More than one million peacekeepers have served for peace under the UN flag, but they are not alone in the pursuit of peace. Peacekeeping is powered by strong and diverse partnerships. In this new series, we bring you the voices of peacekeepers and partners across the world, to mark the International Day of Peacekeepers, 29 May.
By: Rem Sreypy & Capt. Magaly Duong / Edited by: Maya Kelly
Rem Sreypy from Cambodia is one of the youngest deminers trained by the UN Mine Action Service (UNMAS) deployed with the UN Interim Force in Lebanon (UNIFIL), working towards a mine-free south Lebanon. UNMAS and UN Peacekeeping work together with the national armed forces and local organizations to clear landmines in the area and train national authorities. Since 2006, UNIFIL Demining teams have cleared 4,885,900 square meters of land in south Lebanon, disposing of 47,221 items including mines, cluster bombs and unexploded ordinances.
As women deminers and peacekeepers, we play a vital role in our families and communities in showing the contributions that women make towards peace, and gender equality. ”
“At 21 years old, I am one of the youngest deminers trained by the UN Mine Action Service (UNMAS). I come from a country (Cambodia) that experienced a civil war. It caused so much pain and suffering that destroyed everything, even our homes, families, and schools. In my lifetime, I have met so many victims who lost limbs, and lost family members… I needed to do something about it.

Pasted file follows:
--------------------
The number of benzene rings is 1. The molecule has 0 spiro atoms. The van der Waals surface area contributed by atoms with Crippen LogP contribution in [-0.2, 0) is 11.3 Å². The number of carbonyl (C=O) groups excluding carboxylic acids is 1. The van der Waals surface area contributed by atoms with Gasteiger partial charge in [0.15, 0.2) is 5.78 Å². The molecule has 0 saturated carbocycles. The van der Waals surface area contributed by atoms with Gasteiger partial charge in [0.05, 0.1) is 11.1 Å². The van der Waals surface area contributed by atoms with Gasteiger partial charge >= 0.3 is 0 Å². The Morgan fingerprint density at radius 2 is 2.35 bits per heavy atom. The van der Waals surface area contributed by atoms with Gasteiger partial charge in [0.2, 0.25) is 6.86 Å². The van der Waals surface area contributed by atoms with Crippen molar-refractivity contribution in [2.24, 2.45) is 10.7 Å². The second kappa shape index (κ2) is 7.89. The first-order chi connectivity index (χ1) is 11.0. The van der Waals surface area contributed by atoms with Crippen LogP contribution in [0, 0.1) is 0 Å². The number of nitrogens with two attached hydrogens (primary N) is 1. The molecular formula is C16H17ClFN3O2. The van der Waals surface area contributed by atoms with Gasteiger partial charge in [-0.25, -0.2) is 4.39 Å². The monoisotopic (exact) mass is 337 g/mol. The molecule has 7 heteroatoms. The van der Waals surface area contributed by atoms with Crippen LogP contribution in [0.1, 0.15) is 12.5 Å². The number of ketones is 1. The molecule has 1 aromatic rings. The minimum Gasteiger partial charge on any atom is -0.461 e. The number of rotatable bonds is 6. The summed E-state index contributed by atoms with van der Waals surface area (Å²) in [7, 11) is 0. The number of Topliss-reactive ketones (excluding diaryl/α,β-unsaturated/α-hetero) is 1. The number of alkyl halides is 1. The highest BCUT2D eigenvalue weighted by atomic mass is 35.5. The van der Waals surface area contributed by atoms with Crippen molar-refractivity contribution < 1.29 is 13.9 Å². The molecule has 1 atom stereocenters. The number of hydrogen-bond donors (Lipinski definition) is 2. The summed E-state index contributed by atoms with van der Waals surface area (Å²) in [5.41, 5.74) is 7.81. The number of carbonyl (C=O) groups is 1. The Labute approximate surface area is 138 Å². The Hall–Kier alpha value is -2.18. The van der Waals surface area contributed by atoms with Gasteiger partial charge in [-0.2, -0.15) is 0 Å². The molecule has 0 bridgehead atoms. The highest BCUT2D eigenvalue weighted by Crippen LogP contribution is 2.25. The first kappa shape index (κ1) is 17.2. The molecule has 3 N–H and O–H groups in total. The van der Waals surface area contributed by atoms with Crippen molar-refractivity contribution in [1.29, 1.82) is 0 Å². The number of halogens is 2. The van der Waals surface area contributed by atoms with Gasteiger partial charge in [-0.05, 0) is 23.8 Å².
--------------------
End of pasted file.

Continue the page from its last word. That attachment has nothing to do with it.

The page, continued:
We all have a role to play in our societies in improving our living conditions, and everyone, everywhere, deserves to be happy, and to live in communities free from landmines.
Towards a mine-free south Lebanon
With UNIFIL, UNMAS and other partners, we are working to remove landmines, which continue to be a danger to the people living in south Lebanon. We are currently demining near the village of Meiss Ej-Jebel, along the Blue Line*. Every day we clear minefields to make this area safe.
We face many challenges during our daily operations, especially during the rainy season, when the soil becomes very muddy, making our work more difficult. We also encounter poisonous snakes and big rocks in the minefield.
Many of the minefields where we usually work are in open areas and close to local farms and villages. We conduct outreach with the local communities for their safety, so that they don’t come near our area of operations.
For me, the most rewarding part of this job is knowing that the land we are clearing will someday be used by the communities we came here to serve. Some day, I will see a south-Lebanon free of mines, with children and families running in the fields, families doing picnics during the weekend, farmers using the fields to farm, and children walking to schools safely. That’s my dream. It keeps me going.
Women in peacekeeping
Removing landmines takes great teamwork and coordination. Being able to work with a variety of colleagues from other countries, as well as local partners, such as the Lebanese Armed Forces, deminers, and other partner organizations, has been an extraordinary opportunity.
I am currently working with nine other women deminers with the peacekeeping operation. It is exciting and inspiring to see women defying gender stereotypes and working in what has been mainly seen as men’s work. Through our courage, commitment and professionalism, we are opening doors for many more women to follow our footsteps.